Saturday Science and Engineering Seminars

NATSCI 697F (Univ.) or NATSCI 697A (CPE)

Stem Director: Mort Sternheim mort@umassk12.net 

Facilitator: Chris Emery cbemery@educ.umass.edu

Be sure to check: http://k12s.phast.umass.edu/sess/ for information about registration, bills, grades and resources (including many power point presentations) from previous seminar sessions.






    • Participate in the five workshops and one recall day: Jan. 24, Jan. 31, Feb. 7, Feb. 28 and March 28. April 11 is reserved for weather cancellation make-up dates.
    • The recall/project sharing (credit option) will take place in Hasbrouck Lab on May 2.
    • Develop and field test (if possible) a minimum of one curriculum module based on material presented in one or more of the workshops (additional information below).
    • Become familiar with the Massachusetts Frameworks for Science and Engineering/Technology (NGSS as appropriate) and its relevance to your classroom or teaching work.
    • Read and review a book dealing with the work of scientist or engineer, the process of engineering/technology, science research or discoveries or related topic.
    • Share curriculum ideas, teaching techniques, recruitment and support strategies and samples of student work with other educators in the project and your school district/building.

BOOK REVIEW: The purpose of this assignment is twofold: first, to increase the background knowledge of individual course participants in the various aspects of the world of science, engineering and technology, and second to develop a reading list which could be of use to other k-12 teachers. Your written review, and discussion at the recall session on May 2, should address questions such as: Is the book worth reading? If so, why? What can the reader expect to learn from the book? Is there information in the book that can be incorporated into classroom work with students? Is the reading level of the book or parts appropriate for students? What did I learn from the book?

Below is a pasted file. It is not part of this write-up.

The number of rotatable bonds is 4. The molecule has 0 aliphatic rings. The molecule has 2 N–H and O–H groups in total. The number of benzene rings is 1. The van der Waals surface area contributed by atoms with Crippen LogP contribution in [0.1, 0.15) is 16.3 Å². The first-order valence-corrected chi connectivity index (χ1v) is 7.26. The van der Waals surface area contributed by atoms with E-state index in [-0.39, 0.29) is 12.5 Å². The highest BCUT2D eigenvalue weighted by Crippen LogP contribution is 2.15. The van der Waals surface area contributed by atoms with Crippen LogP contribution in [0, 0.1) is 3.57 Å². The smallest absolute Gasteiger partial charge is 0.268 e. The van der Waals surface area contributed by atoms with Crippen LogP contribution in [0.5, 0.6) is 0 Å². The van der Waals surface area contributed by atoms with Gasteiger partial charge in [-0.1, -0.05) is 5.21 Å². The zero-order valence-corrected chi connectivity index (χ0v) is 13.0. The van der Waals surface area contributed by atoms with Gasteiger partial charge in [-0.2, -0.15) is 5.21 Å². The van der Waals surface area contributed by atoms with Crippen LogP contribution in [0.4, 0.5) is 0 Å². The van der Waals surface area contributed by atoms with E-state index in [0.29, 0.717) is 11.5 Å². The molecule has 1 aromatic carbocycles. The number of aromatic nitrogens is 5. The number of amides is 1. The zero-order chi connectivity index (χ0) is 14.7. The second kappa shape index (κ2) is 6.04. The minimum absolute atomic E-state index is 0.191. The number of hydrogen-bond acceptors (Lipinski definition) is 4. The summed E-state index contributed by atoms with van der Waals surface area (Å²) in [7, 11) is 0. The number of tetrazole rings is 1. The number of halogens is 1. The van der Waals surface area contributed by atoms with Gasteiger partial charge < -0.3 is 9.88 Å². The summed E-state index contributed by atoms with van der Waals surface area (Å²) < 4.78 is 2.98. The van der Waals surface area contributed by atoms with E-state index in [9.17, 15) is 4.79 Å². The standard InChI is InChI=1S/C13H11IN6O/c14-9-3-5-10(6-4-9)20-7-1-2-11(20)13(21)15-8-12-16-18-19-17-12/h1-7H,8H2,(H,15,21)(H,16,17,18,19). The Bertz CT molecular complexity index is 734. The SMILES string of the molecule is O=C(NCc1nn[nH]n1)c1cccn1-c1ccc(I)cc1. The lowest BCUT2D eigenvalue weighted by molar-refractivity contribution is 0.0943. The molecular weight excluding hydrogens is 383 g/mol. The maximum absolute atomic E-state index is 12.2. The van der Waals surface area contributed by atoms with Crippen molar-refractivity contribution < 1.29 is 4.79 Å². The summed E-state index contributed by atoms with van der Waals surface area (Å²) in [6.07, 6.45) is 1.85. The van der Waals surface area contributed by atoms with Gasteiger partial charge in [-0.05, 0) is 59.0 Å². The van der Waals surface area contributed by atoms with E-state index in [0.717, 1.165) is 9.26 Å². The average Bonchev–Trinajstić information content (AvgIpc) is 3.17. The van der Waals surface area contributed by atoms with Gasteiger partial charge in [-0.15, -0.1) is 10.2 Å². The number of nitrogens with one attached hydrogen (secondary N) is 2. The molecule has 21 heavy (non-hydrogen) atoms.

The following links may provide helpful ideas for selecting a book:

http://www.nsta.org/recommends/recent.aspx Peer reviewed resources by the NSTA.

http://www.iteea.org/Publications/publications.htm International Technology and Engineering Educators Association.

PROJECT: The final project (curriculum lessons/unit) may focus on content or teaching methodology and should have, to the extent possible, a connection to the topics or material presented in one or more of the workshops. Information in the final report should include: goals/objectives, teaching and learning strategies, examples of student activities and plans for assessment. Presentations will be made to peers at the May 2 recall and project sharing session with a hard copy of the project turned in at that time. The design of this project will depend on many things, including your school setting, grade(s) and/or subject(s) taught, amount of time available to "test-teach" new lessons etc. In some cases it may be appropriate to do a revision of existing curriculum material where modifications incorporate information from the seminar experience. Check with Chris (cbemery@educ.umass.edu) if you have questions.